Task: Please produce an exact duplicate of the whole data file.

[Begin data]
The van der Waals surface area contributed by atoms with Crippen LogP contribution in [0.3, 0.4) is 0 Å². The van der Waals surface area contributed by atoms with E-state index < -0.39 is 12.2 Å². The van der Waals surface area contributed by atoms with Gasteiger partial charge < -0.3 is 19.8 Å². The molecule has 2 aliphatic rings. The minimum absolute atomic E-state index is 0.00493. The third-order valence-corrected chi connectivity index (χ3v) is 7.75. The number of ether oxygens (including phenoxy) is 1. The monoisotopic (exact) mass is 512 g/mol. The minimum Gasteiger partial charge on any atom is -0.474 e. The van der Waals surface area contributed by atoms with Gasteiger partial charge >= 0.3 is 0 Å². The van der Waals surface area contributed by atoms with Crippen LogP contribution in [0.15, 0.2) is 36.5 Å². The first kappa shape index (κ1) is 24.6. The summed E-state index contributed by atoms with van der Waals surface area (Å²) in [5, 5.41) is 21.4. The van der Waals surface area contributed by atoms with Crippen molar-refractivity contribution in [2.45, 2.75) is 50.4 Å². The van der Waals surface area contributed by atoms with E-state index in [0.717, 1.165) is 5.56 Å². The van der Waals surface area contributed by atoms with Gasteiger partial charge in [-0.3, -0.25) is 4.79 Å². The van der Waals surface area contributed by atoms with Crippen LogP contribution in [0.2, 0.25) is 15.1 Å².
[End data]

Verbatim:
The van der Waals surface area contributed by atoms with Crippen LogP contribution in [0.3, 0.4) is 0 Å². The van der Waals surface area contributed by atoms with E-state index < -0.39 is 12.2 Å². The van der Waals surface area contributed by atoms with Gasteiger partial charge < -0.3 is 19.8 Å². The molecule has 2 aliphatic rings. The minimum absolute atomic E-state index is 0.00493. The third-order valence-corrected chi connectivity index (χ3v) is 7.75. The number of ether oxygens (including phenoxy) is 1. The monoisotopic (exact) mass is 512 g/mol. The minimum Gasteiger partial charge on any atom is -0.474 e. The van der Waals surface area contributed by atoms with Gasteiger partial charge >= 0.3 is 0 Å². The van der Waals surface area contributed by atoms with Crippen LogP contribution in [0.15, 0.2) is 36.5 Å². The first kappa shape index (κ1) is 24.6. The summed E-state index contributed by atoms with van der Waals surface area (Å²) in [5, 5.41) is 21.4. The van der Waals surface area contributed by atoms with Crippen molar-refractivity contribution in [2.45, 2.75) is 50.4 Å². The van der Waals surface area contributed by atoms with E-state index in [0.717, 1.165) is 5.56 Å². The van der Waals surface area contributed by atoms with Gasteiger partial charge in [-0.3, -0.25) is 4.79 Å². The van der Waals surface area contributed by atoms with Crippen LogP contribution in [0.2, 0.25) is 15.1 Å².